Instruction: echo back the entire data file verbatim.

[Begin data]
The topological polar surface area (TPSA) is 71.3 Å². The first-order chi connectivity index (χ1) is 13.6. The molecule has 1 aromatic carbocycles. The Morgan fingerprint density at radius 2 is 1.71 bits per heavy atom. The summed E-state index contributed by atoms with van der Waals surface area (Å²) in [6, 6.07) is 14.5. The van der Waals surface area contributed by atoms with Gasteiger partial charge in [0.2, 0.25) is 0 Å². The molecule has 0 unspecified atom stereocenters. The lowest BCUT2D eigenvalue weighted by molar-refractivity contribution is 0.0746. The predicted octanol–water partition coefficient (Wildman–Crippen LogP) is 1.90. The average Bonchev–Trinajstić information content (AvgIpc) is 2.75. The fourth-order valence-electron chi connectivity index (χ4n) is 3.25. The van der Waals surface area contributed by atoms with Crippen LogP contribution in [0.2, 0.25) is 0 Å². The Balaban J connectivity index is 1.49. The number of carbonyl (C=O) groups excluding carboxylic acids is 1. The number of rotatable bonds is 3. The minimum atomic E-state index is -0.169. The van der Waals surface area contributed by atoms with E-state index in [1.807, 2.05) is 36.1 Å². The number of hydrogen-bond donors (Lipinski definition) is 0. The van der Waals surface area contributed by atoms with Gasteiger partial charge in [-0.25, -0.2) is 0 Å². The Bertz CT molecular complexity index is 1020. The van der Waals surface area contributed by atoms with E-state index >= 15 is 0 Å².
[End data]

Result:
The topological polar surface area (TPSA) is 71.3 Å². The first-order chi connectivity index (χ1) is 13.6. The molecule has 1 aromatic carbocycles. The Morgan fingerprint density at radius 2 is 1.71 bits per heavy atom. The summed E-state index contributed by atoms with van der Waals surface area (Å²) in [6, 6.07) is 14.5. The van der Waals surface area contributed by atoms with Gasteiger partial charge in [0.2, 0.25) is 0 Å². The molecule has 0 unspecified atom stereocenters. The lowest BCUT2D eigenvalue weighted by molar-refractivity contribution is 0.0746. The predicted octanol–water partition coefficient (Wildman–Crippen LogP) is 1.90. The average Bonchev–Trinajstić information content (AvgIpc) is 2.75. The fourth-order valence-electron chi connectivity index (χ4n) is 3.25. The van der Waals surface area contributed by atoms with Crippen LogP contribution in [0.2, 0.25) is 0 Å². The Balaban J connectivity index is 1.49. The number of carbonyl (C=O) groups excluding carboxylic acids is 1. The number of rotatable bonds is 3. The minimum atomic E-state index is -0.169. The van der Waals surface area contributed by atoms with E-state index in [1.807, 2.05) is 36.1 Å². The number of hydrogen-bond donors (Lipinski definition) is 0. The van der Waals surface area contributed by atoms with Gasteiger partial charge in [-0.25, -0.2) is 0 Å². The Bertz CT molecular complexity index is 1020. The van der Waals surface area contributed by atoms with E-state index >= 15 is 0 Å².